Alternative Forms of Communication and Storytelling

There are so many ways to have a conversation. From in-person to texting, over the phone or even the old instant message route. In the world of fiction, just like in the real world, dialogue is never just dialogue. And that’s just contemporary fiction. If you’re in the fantasy or sci-fi realm, you may have telepathic conversations between figures of the same species and inter-species telepathy or something completely different.

With all of these different ways of communicating, how do you pick the format to signal to your reader that they are reading a conversation that is occurring in some other fashion beyond just talking directly to a person standing in front of you without causing confusion and without disrupting your narrative?

This is something I am struggling with right now in my writing and it is one of the reasons that I have shied away from contemporary fiction in the past. I just don’t know what to do with a text conversation. My new work in progress is set in the 2016, so texting is definitely A THING. To avoid it altogether would just be strange. And here I am in chapter two and just starting this new writing journey and now my characters are texting one another. I had a good flow going too and then I started to notice how confusing it would be for the reader and also how texting is lacking in inflection and those sorts of auditory or visual cues. Remember how easy it is to misread the tone of a text or an email in real life? Well that’s not just real life, apparently. It’s in fiction writing, too, if you’re not careful!

One of my favorite examples of how an author deals with an alternative form of communication is the awesome Jay Kristoff. In his Lotus Wars series, the main character has the ability to communicate telepathically with the Arishatoras (a Gryphon-like figure). Buruu, the main Arishatora in the first book of the series communicates in italics and all caps with Yukiko, the story’s protagonist. It’s comical, but absolutely fitting. We all know from texting and online etiquette that the use of all caps signals yelling. So, basically, Buruu is yelling in Yukiko’s head each time they communicate. But, it’s absolutely fitting because he is a giant monster and it tells you a lot about who Buruu is as a character. To me, it suggested that he was wild and unable to be tamed and perhaps lacking in respect for Yukiko (at least in the beginning).

With texting, it’s a bit more complicated (and maybe in other ways, a little more simplistic, depending on your perspective. I mean, you don’t have to deal with characters being in each other’s heads with texting, right?). You could signal yelling by using all caps, but that’s typically considered rude and that may or may not imply something you want about your character by doing this.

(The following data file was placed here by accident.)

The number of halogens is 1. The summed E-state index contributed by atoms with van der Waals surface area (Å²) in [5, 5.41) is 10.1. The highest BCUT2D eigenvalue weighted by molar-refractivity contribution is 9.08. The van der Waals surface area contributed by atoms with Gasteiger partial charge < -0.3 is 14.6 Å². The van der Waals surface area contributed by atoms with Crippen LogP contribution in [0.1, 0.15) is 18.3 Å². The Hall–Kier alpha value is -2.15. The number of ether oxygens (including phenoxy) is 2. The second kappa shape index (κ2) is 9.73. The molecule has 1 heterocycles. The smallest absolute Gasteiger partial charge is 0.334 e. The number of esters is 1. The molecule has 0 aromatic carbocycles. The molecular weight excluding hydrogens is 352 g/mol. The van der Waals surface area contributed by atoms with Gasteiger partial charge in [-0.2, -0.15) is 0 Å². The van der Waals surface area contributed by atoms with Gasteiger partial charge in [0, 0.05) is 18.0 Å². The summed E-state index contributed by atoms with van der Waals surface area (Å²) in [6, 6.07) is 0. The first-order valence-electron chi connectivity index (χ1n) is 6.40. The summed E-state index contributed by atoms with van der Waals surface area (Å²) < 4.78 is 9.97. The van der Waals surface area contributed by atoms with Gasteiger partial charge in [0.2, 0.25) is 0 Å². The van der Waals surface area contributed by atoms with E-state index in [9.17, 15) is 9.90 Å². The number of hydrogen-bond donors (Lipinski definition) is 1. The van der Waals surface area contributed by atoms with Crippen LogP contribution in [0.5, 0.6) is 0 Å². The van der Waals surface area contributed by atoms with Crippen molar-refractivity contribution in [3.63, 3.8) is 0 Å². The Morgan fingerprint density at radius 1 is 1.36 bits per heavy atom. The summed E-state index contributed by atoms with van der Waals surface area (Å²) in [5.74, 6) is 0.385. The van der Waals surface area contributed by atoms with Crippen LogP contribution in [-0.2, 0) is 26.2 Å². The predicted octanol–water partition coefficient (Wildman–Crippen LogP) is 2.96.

For me, I’ve decided that keeping texting conversations to a minimum is a plus. It’s really tough to switch from text to showing the chapter character’s perspective to the conversation and then jumping back into the conversation. Also, I don’t want to bore the reader. To combat this, at least in this current chapter, the two characters are texting and then one of them gets so excited about the conversation that they call and continue it via voice. At least this way, you can get some voice inflection details in there and write about the chapter’s leading character’s reaction to the conversation and to the person with whom they are conversing.

As for format, I’ve decided to indent all lines of texting conversations and italicize them. Additionally, this form of communication will not make use of quote marks. I believe these actions differentiate a texting conversation enough from regular dialogue that even when a person just glances at the page, they will understand that a different type of communication is occurring.

We are lucky to have so many different forms of communication at our finger tips. But, as a writer, those same assets can pose a tough challenge in storytelling. As I mentioned above, I have often avoided writing fiction set in modern times because of the challenges that modern communication poses. This, of course, is only one reason why I have avoided writing stories set in the current day. But, as I work through this issue, I think it’s a good challenge to put before myself. It forces me to think and innovate and solve problems and hopefully will lead me to becoming a better writer and storyteller as I continue to grow.

Do you write fiction set in modern times? If so, how have you handled things like mobile phones, texting and the internet in your stories? I’d love to hear how you’ve faced these potential challenges (or assets! They can also be very helpful in driving your story forward if used properly). Please share your thoughts in the comments!